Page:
As investors review the performance of stocks in 2020, e-commerce names like AMZN and SHOP exemplify the transition from brick-and-mortar stores to an online shopping experience. In the new year, potential stimulus packages and a rollout of the coronavirus vaccine should allow consumers to go back to old habits of purchasing goods and services in person.
Where will that leave high-flying e-commerce stocks? Our analysis suggests that the move to online shopping is not a temporary one, but more reflects a long-term transition into a more robust online economy.
2020 has been a solid year for e-commerce names by any measure. Here, we can see the year-to-date performance of the S&P 500 ETF (SPY), which is up around 17%. Out of the top four e-commerce ETFs, the best performer was the Amplify Online Retail ETF (IBUY), which was up around 125% over the same time period.
The ProShares Online Retail ETF (ONLN) gained 117%, the ProShares Long Online/Short Stores ETF (CLIX) was up 96% and the Global X E-commerce ETF gained 74% so far this year. The largest company by market cap in most of these ETFs is Amazon (AMZN), which, at +75% year-to-date, has outperformed the S&P 500 index by 58%!
While the year-to-date gains are certainly impressive, what really interests me is the performance of these ETFs before the March 23, 2020 market low. All four of the ETFs, as well as Amazon, outperformed the S&P 500 leading into the February market peak, as well as into the March low.
What this suggests is that, while the performance of these stocks has certainly been impressive as consumers have changed behavior during the course of 2020, it truly reflects a longer-term transition that has been happening for years.
In fact, when we rank the equity universe using our proprietary trend-following model called StockCharts Technical Ranking (SCTR), some of the largest holdings of these ETFs are in the top 1% of trends going into year end. ETSY Inc. (ETSY) has a ranking of 98.9 out of 100 and has been in a consistent uptrend of higher highs and higher lows since early April. Even with the emergence of Energy, Financials and other cyclical sectors in the fourth quarter, ETSY is still making new 52-week highs in December.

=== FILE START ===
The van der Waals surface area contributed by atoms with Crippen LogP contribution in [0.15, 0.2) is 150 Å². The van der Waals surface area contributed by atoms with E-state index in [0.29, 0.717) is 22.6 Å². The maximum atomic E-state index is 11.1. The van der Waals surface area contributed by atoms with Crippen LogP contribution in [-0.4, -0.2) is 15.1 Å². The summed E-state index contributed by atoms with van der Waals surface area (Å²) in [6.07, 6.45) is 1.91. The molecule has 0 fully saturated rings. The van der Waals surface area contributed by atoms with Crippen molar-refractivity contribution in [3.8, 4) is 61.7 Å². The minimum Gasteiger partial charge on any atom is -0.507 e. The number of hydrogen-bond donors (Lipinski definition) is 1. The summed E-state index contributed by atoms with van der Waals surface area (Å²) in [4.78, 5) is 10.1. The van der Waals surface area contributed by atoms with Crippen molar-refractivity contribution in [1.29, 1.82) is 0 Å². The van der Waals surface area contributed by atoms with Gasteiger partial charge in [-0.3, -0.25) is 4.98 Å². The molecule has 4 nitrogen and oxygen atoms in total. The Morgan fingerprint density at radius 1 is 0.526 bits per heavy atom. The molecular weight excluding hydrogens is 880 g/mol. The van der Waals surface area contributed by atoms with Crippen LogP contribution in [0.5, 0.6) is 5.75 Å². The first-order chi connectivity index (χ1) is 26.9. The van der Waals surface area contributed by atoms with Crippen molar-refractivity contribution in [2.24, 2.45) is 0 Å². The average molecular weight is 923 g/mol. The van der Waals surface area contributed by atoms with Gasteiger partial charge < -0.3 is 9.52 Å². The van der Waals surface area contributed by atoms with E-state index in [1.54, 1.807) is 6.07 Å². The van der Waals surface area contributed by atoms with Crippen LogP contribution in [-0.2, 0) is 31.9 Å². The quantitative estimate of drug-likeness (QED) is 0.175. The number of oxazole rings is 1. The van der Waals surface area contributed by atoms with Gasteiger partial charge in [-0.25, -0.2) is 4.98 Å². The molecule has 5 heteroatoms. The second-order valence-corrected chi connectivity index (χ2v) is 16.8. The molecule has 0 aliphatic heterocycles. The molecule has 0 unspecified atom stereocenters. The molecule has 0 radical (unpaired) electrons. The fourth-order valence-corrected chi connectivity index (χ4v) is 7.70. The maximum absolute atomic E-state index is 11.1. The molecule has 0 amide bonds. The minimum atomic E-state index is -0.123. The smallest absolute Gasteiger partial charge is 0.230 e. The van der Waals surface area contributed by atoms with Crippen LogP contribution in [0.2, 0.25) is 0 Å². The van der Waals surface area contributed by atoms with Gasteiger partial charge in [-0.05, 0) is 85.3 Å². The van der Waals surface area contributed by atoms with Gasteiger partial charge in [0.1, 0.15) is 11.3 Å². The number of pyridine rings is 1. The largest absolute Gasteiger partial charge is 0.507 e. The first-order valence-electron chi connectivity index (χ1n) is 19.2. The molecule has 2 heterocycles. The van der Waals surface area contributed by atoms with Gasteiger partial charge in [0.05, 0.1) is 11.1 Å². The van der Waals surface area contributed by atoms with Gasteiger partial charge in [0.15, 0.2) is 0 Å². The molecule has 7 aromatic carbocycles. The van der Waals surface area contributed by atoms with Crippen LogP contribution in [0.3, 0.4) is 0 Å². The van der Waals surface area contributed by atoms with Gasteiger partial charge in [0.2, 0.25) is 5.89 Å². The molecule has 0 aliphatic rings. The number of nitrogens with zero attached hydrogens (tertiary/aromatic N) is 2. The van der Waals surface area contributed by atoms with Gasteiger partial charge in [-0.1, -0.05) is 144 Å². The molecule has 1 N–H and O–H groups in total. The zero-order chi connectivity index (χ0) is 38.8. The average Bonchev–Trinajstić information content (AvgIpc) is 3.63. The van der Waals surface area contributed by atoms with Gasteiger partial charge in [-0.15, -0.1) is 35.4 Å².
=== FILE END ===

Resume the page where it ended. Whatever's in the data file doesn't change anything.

Chewy Inc. (CHWY), which provides a purely online pet shopping experience, has exploded to new highs in recent weeks and now is approaching the important $100 level. Stocks often find resistance at "big round numbers" as investors tend to use that price as an opportune moment to reflect on the true value of a stock.
The current largest holding in the Amplify Online Retail ETF is Stitch Fix, Inc. (SFIX), which is ranked 99.7 out of 100 in our mid-cap SCTR universe. This stock had leveled off around $40 until a positive earnings report in early December caused traders to flood into the name and propel the stock into the low 70's.
What about the largest company in the space, Amazon.com (AMZN)?
As with many of the FAANG stocks, Amazon has moved into consolidation mode in the recent months after driving the market into the summer months. Now we see a pattern of lower highs and higher lows as AMZN settles into a range around the $3200 level.
While other stocks in the space have been breaking higher, which is certainly an encouraging sign for the e-commerce theme, a breakout on the Amazon chart would convince many investors that there is opportunity for much further upside for the space.
A breakout above the September high around $3500 would provide a signal to many investors that there is much greater upside potential for AMZN and the rest of the e-commerce stocks.
So what's the risk to the "strong e-commerce in 2021" thesis? Quite simply, the risk is that, when given the opportunity to go back to previous purchasing patterns, consumers stop scratching the online shopping itch and return en masse to brick-and-mortar stores.
Shopify (SHOP) and PayPal (PYPL) may be good names to watch to determine the likelihood of that sort of mean reversion taking place. While other stocks in these e-commerce ETFs are pure plays on online stores vs. traditional retailers, a company like Shopify is trying to help small- and medium-sized businesses process online transactions.
Both SHOP and PYPL have made new 52-week highs in December, breaking out above previous resistance levels established in early September. Continued strength in these names would show that traditional businesses are continuing to rotate to more online transactions and see that as a key part of their strategic plan in 2021 and beyond.
David Keller, CMT
Chief Market Strategist
Disclaimer: This blog is for educational purposes only and should not be construed as financial advice. The ideas and strategies should never be used without first assessing your own personal and financial situation, or without consulting a financial professional.
The author does own a position in SHOP at the time of publication. Any opinions expressed herein are solely those of the author, and do not in any way represent the views or opinions of any other person or entity.